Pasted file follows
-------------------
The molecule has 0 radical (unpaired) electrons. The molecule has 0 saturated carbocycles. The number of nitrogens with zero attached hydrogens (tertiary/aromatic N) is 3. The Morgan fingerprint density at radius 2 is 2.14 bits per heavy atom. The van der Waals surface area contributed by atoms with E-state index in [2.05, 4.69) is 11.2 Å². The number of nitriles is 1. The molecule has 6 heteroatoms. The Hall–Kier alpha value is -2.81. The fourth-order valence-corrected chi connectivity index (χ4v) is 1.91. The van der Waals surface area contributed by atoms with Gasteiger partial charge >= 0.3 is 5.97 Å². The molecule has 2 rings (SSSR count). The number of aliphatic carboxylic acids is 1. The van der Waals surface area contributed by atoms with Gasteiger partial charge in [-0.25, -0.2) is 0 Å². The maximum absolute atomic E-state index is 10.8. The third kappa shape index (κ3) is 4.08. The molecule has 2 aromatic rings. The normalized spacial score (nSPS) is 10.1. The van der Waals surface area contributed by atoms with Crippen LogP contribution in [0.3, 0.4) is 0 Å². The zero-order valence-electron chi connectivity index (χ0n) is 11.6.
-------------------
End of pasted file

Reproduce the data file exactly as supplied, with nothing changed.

The molecule has 0 radical (unpaired) electrons. The molecule has 0 saturated carbocycles. The number of nitrogens with zero attached hydrogens (tertiary/aromatic N) is 3. The Morgan fingerprint density at radius 2 is 2.14 bits per heavy atom. The van der Waals surface area contributed by atoms with E-state index in [2.05, 4.69) is 11.2 Å². The number of nitriles is 1. The molecule has 6 heteroatoms. The Hall–Kier alpha value is -2.81. The fourth-order valence-corrected chi connectivity index (χ4v) is 1.91. The van der Waals surface area contributed by atoms with Gasteiger partial charge >= 0.3 is 5.97 Å². The molecule has 2 rings (SSSR count). The number of aliphatic carboxylic acids is 1. The van der Waals surface area contributed by atoms with Gasteiger partial charge in [-0.25, -0.2) is 0 Å². The maximum absolute atomic E-state index is 10.8. The third kappa shape index (κ3) is 4.08. The molecule has 2 aromatic rings. The normalized spacial score (nSPS) is 10.1. The van der Waals surface area contributed by atoms with Crippen LogP contribution in [0.3, 0.4) is 0 Å². The zero-order valence-electron chi connectivity index (χ0n) is 11.6.